Certification Objective 8.01-The Basics of the Kernel

The kernel is the heart of the operating system. It manages communication with hardware, decides which processes to run, and provides each process with an isolated, virtual address space in which to run. The kernel is what the GRUB boot loader loads into memory. The kernel loads device driver modules. It also allocates hardware resources such as IRQ ports, I/O addresses, and DMA channels. A recompiled kernel can lead to:

  • Greatly improved speed at which kernel services operate.

  • Direct support for commonly used drivers.

  • Dynamic loading of appropriate drivers as modules.

  • Lower memory consumption by removing unneeded components.

  • Support for high-end hardware, such as memory above 4GB, hardware array controllers, symmetric multiprocessing (multiple CPU) support, and more.

In essence, you can customize the Linux kernel any way you want. The best way to do it is to make it fit every detail of installed hardware. However, you may not need to be so picky. In many cases, all you need to do is install the updated kernel RPM. In other cases, such as compiling third-party drivers, all you need to install is the corresponding kernel-devel RPM.

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Exam Watch

Xen is based on a specially customized Linux kernel for virtual machines. The files associated with the Xen-based kernel are different from regular kernels. While Xen is important to RHEL 5, I don't believe you'll have to install or use it for your systems on the RHCE exams, at least until RHEL 6 is released. Of course, I could be wrong. Monitor the Red Hat Exam Prep guide for the latest information.

image from book

Best Practices

You should compile your kernel with only the elements you need. The more that is left out, the faster the whole system will run. For example, if there is no sound card, sound card support can be removed from the kernel. By removing unneeded devices, you will:

  • Decrease the size of the kernel.

  • Provide a modest increase in speed for the devices that are present.

  • Make more hardware resources available for other hardware such as network cards, disk controllers, and so on.

  • Reduce the risk of hardware limits, such as those that may be based on the size of the compressed kernel.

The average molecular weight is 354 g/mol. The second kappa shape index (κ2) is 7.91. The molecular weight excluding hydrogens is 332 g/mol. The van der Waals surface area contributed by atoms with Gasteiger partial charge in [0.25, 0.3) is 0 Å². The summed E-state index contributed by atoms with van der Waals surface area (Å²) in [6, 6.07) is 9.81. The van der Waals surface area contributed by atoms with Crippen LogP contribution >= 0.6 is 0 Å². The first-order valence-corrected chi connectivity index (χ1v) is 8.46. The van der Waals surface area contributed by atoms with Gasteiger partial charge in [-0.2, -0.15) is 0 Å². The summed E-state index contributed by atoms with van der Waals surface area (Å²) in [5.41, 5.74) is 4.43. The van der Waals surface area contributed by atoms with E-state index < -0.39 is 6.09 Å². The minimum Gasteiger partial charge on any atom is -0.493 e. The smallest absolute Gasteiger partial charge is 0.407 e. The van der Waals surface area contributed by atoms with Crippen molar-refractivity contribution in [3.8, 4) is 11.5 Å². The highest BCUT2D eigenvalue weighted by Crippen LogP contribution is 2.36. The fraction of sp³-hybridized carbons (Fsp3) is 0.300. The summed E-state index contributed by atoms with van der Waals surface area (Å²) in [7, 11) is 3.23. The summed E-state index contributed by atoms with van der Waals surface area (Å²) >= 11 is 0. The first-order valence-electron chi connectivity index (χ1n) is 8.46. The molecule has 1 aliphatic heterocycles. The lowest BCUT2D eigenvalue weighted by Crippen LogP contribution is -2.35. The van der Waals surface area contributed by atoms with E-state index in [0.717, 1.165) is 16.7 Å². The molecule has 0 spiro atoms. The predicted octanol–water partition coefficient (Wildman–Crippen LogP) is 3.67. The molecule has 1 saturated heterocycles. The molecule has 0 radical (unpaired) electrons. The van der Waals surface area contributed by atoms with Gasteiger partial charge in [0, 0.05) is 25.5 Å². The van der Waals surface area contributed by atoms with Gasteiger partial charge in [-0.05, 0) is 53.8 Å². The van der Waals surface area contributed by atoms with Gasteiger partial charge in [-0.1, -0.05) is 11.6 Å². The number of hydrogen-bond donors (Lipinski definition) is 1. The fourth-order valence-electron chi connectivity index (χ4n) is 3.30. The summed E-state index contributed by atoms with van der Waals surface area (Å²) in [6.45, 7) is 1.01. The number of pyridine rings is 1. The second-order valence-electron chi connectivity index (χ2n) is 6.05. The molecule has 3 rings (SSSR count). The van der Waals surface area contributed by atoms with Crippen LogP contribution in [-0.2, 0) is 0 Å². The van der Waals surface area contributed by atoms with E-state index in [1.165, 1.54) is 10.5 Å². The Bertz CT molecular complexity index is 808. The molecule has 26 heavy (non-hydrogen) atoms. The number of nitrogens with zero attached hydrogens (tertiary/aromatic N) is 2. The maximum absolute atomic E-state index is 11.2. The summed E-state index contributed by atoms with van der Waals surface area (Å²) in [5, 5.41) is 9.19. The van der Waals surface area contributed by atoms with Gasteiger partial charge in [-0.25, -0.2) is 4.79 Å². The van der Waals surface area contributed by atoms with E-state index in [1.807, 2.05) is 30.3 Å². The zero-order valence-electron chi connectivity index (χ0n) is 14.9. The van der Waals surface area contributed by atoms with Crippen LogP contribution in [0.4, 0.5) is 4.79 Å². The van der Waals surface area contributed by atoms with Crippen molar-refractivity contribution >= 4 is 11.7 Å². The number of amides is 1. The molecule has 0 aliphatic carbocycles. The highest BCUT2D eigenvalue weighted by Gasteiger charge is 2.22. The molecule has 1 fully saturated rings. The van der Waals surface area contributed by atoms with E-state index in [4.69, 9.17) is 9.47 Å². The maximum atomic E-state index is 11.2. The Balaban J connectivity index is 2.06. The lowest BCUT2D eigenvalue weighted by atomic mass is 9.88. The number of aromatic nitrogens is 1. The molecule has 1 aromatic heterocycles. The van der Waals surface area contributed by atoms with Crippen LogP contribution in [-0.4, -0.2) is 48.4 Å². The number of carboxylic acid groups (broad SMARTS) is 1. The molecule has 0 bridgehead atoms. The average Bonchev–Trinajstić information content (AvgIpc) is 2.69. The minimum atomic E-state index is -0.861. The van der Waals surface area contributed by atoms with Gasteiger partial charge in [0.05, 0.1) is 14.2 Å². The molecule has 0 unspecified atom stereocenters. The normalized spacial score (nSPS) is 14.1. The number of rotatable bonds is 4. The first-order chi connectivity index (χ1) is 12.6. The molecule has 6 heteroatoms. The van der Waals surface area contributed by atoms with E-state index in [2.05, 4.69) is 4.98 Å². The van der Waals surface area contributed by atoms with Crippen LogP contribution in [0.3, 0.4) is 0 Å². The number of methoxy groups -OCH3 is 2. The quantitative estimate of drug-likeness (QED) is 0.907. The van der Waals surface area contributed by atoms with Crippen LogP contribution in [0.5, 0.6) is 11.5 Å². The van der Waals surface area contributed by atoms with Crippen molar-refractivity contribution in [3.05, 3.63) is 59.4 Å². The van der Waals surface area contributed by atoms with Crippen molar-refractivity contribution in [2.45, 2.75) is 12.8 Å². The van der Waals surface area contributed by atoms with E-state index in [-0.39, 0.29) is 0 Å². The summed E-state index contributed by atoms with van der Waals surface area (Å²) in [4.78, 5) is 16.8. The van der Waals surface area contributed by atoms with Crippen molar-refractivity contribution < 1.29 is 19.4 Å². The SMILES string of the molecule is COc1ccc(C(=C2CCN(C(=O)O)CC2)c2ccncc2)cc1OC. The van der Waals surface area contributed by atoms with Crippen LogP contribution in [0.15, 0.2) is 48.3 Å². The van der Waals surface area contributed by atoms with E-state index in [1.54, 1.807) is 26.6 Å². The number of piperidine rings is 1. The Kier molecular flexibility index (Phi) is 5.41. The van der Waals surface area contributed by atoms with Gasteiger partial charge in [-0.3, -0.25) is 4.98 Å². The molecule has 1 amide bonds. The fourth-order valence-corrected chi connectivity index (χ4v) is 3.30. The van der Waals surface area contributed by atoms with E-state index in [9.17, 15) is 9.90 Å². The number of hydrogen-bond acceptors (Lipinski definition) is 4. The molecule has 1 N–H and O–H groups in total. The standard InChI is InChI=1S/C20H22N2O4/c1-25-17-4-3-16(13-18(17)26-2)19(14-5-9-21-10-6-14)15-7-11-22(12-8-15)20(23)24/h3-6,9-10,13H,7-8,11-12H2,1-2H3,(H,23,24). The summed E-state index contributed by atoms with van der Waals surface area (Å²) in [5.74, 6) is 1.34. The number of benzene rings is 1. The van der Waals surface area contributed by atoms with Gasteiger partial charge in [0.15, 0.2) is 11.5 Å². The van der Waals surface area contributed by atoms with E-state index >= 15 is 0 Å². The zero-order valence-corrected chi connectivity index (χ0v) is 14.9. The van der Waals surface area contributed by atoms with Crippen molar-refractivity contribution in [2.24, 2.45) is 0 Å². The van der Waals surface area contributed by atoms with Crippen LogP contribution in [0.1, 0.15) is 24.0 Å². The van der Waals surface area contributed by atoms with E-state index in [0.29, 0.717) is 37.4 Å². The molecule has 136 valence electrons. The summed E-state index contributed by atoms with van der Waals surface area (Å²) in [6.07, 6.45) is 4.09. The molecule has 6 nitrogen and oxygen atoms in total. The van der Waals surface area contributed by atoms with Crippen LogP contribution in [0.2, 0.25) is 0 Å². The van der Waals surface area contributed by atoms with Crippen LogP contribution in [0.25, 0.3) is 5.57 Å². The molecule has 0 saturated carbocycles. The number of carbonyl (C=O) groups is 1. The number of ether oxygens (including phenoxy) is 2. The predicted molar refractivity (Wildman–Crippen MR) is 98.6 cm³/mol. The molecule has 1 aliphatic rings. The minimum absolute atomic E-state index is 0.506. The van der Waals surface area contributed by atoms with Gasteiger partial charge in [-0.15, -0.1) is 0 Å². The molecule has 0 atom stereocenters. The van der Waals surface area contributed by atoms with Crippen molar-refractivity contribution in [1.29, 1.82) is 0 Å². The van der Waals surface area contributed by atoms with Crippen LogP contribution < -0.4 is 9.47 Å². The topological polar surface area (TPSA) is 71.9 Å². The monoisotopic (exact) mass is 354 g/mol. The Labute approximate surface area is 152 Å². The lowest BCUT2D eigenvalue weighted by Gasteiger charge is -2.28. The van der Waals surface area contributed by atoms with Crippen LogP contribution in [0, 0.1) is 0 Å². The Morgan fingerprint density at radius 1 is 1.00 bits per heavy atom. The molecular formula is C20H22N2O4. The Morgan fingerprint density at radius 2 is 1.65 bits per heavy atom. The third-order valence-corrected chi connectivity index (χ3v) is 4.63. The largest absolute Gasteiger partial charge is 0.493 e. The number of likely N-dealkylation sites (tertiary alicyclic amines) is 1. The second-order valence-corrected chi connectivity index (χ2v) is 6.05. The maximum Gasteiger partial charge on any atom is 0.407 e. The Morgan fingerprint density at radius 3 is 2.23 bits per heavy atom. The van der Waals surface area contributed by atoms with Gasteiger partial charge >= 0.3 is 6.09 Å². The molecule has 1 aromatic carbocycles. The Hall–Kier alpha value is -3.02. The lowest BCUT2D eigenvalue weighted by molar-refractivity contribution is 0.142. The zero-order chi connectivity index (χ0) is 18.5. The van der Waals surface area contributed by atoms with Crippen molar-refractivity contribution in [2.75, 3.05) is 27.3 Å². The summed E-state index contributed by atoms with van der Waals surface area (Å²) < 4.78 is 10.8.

But don't remove things you don't understand, as those components may be essential to the smooth functioning of the kernel.

Generally, it is a good idea to have device drivers compiled as modules for any equipment that you may add in the near future. For example, if you may use your Linux computer as a router, you'll need a second network card, and you can add support for that card to your kernel. For example, if you have a 3Com 3c595 network card installed but you also have some 3Com 3c905 cards in storage, it may be a good idea to include the 3c905 module. That way, you can simply swap in the new card and let the module load, causing minimum downtime.

Modules are kernel extensions. They are not compiled directly into the kernel but can be plugged in and removed as needed. When configured as a module, a hardware failure such as that of a network card will not cause the whole system to fail.

Kernel Concepts

You will need to understand some basic kernel concepts before you can compile your own kernel. Kernels can be organized as one big unit or as a lot of interconnected pieces. Kernels are called up by boot loaders when you start your system.

Monolithic Versus Modular

A monolithic kernel is a kernel in which all the device modules are built directly into the kernel. Modular kernels have many of their devices built as separate loadable modules. Monolithic kernels can communicate with devices faster, since the kernels can talk to the hardware only indirectly through a module table. Unfortunately, the typical monolithic kernel is huge, which reduces available RAM. In addition, some systems just can't boot a kernel that's too large.

Linux once had problems loading modular kernels for some hardware. With a monolithic kernel, the drivers are already there and are often more appropriate for certain components such as embedded hardware.

A modular kernel has greater flexibility. You can compile almost all drivers as modules, and then each module can be inserted into the kernel whenever you need it. Modules keep the initial kernel size low, which decreases the boot time and improves overall performance. If Linux has trouble loading a kernel module, you can use the modprobe or insmod command to load modules as needed, and add those options to the /etc/modprobe.conf file.

Updating the Kernel

Updating the kernel is not as difficult as it looks. You should never overwrite or upgrade an existing kernel, as mistakes happen. New kernels are handled by installing the newly built kernel in /boot and then adding another boot option to your boot loader configuration file (/boot/grub/grub.conf) for the new kernel. GRUB treats the new kernel as if it were an entirely new operating system.

If you install the new kernel directly from a Red Hat configured RPM, it updates the boot loader automatically. Chapter 5 explored this process briefly.